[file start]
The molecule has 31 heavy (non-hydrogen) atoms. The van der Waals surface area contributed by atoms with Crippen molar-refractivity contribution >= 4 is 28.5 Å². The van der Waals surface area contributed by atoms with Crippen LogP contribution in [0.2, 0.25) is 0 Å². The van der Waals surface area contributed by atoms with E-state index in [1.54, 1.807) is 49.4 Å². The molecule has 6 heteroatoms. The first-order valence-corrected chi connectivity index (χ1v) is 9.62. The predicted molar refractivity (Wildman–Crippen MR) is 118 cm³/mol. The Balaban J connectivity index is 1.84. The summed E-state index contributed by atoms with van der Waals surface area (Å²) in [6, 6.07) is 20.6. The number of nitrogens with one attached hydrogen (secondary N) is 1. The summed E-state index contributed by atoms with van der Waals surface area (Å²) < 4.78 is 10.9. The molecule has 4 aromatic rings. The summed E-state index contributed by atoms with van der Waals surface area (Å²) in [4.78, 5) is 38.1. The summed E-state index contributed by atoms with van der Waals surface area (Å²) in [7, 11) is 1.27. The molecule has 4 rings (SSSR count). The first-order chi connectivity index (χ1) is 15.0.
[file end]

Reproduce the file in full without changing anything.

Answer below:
The molecule has 31 heavy (non-hydrogen) atoms. The van der Waals surface area contributed by atoms with Crippen molar-refractivity contribution >= 4 is 28.5 Å². The van der Waals surface area contributed by atoms with Crippen LogP contribution in [0.2, 0.25) is 0 Å². The van der Waals surface area contributed by atoms with E-state index in [1.54, 1.807) is 49.4 Å². The molecule has 6 heteroatoms. The first-order valence-corrected chi connectivity index (χ1v) is 9.62. The predicted molar refractivity (Wildman–Crippen MR) is 118 cm³/mol. The Balaban J connectivity index is 1.84. The summed E-state index contributed by atoms with van der Waals surface area (Å²) in [6, 6.07) is 20.6. The number of nitrogens with one attached hydrogen (secondary N) is 1. The summed E-state index contributed by atoms with van der Waals surface area (Å²) < 4.78 is 10.9. The molecule has 4 aromatic rings. The summed E-state index contributed by atoms with van der Waals surface area (Å²) in [4.78, 5) is 38.1. The summed E-state index contributed by atoms with van der Waals surface area (Å²) in [7, 11) is 1.27. The molecule has 4 rings (SSSR count). The first-order chi connectivity index (χ1) is 15.0.